Blades of real swords will develop rust (if not well taken care of) and they’re also magnetic. They’re made of plain carbon steel or alloy steel (carbon steel with small amounts of alloying elements).
The blade above is from the Kamakura period. You can see that it’s almost completely covered in rust.
In the photo below, you’ll see the blade has several rust spots. If you look closely, you’ll also see our fingerprints rusted on it. When we provide the maintenance instructions to our customers, we advice them not to touch the blade (sweat and oil from our skin are acidic). But we know it’s inevitable not to touch the blade. We touch the blade of our sword when we do iaijutsu. That’s why it’s important to immediately clean the blade when you or someone else touched it, you don’t want your fingerprint rusting on the blade.
If a blade doesn’t rust and non-magnetic, it means it’s made of either stainless steel or aluminum. If that’s the case, it’s not considered a real sword.
There are swords with blades made of aluminum, like Japanese made iaito, but they’re just training swords. They’re only used for practicing of forms in iaido or iaijutsu; they cannot be used for cutting.
Stainless steel is good for knives. However, if a stainless steel blade is over 12 inches, it’s considered to be too brittle for serious usage as a sword blade. As such, it’s not a good material to be used for functional swords. There’s nothing wrong if a sword has a stainless steel blade, provided you know exactly what you’re getting – a wall hanger or a sword-like-object that’s purely for display or decoration. The issue is, there are a lot of sellers selling swords with blades made of stainless steel that comes fully sharpened. If a blade is fully sharpened, we assume it’s usable, and that’s where the problem lies. A stainless steel blade may snap or break when you use it for cutting, and the tip will go flying away, hurting yourself, bystanders, or pets that are nearby.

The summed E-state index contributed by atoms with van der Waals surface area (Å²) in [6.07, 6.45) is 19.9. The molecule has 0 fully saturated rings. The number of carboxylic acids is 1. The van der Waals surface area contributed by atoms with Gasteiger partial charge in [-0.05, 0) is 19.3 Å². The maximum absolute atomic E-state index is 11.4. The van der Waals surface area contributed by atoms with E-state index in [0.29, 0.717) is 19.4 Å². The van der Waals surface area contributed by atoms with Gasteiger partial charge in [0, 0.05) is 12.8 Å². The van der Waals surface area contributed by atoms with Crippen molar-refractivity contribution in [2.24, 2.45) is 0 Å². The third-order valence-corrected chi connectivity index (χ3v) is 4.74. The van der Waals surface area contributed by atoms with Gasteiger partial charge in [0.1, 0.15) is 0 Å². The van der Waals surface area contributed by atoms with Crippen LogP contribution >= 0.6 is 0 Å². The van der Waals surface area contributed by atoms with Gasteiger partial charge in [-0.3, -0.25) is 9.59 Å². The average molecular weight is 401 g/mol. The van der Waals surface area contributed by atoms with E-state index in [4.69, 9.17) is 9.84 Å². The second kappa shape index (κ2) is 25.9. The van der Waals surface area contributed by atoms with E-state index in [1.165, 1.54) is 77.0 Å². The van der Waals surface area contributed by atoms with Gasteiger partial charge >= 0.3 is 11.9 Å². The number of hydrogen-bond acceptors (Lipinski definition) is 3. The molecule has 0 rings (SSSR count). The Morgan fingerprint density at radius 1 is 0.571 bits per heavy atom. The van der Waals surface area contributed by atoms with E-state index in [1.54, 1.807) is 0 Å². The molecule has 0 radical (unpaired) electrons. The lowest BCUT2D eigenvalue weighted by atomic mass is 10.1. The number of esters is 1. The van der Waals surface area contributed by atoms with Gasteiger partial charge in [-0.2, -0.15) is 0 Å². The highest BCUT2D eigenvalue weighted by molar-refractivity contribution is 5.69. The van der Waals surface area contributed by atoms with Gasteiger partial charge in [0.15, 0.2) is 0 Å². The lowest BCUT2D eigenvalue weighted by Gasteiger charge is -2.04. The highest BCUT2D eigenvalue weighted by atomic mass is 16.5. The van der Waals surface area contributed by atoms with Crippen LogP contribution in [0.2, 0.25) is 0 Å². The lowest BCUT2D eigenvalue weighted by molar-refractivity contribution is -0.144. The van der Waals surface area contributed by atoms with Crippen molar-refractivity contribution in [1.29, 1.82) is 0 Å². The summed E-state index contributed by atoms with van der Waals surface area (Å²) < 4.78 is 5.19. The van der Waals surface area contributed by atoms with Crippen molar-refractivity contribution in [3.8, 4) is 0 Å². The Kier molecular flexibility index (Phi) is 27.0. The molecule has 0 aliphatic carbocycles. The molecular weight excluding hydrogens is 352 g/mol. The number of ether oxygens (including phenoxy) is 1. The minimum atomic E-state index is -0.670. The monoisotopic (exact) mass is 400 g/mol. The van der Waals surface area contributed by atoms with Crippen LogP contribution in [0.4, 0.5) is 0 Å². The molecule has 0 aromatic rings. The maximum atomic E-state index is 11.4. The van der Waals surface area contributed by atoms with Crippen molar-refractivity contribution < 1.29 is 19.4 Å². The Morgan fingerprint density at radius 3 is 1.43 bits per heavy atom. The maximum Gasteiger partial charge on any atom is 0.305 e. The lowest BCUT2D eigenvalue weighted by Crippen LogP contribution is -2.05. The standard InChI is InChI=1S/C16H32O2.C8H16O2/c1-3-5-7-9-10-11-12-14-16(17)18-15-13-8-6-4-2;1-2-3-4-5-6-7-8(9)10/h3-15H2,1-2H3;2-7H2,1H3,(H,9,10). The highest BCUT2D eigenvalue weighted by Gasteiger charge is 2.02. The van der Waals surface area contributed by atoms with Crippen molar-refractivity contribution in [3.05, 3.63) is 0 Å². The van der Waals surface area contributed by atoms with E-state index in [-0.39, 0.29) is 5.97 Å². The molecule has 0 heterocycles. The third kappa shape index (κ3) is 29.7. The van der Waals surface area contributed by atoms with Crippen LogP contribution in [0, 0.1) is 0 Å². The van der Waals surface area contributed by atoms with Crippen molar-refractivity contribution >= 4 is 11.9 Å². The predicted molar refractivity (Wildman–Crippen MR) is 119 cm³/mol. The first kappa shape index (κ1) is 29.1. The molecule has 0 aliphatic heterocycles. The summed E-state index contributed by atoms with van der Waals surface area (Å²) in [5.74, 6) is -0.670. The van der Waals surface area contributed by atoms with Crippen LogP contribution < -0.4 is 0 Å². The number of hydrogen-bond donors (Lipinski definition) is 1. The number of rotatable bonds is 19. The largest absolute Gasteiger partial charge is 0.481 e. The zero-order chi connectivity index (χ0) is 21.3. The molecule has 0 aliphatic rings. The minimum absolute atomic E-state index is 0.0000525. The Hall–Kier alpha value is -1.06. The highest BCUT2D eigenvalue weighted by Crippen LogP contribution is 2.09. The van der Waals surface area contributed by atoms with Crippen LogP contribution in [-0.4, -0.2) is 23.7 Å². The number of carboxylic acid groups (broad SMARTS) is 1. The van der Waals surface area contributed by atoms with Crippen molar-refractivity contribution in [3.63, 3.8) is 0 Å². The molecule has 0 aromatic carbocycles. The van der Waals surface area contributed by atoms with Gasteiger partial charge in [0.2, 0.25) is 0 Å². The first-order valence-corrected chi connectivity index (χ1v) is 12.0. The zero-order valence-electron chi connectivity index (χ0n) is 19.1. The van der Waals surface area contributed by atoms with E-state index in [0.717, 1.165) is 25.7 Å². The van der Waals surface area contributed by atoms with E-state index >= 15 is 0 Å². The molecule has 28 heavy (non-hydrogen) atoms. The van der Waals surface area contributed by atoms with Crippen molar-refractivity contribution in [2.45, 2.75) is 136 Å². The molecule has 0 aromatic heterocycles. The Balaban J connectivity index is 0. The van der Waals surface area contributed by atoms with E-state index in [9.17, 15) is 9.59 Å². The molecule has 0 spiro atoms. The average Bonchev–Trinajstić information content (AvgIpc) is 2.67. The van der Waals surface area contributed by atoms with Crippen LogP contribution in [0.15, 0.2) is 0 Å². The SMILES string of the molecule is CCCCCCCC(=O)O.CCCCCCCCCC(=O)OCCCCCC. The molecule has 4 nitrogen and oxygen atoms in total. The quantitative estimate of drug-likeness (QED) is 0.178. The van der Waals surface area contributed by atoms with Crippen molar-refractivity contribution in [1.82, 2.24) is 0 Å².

A lot of you may have already seen this infomercial where they were selling a “practice katana”. The host was hitting the table with the blade and then it snapped and tip of the blade hit him! If you haven’t seen this video yet, you can watch it in the link below.
There are some swordsmiths in the US who are able to make a functional sword blade made of stainless steel, but it costs thousands of US dollars. You just won’t find a functional sword with a stainless steel blade that costs only PHP 1,000 or PHP 2,000.
Blade maintenance is part of owning a real sword. With proper maintenance, your sword will last a lifetime.
One comment on “Real swords will rust!”
A beginner’s lesson on metallurgy, nice article.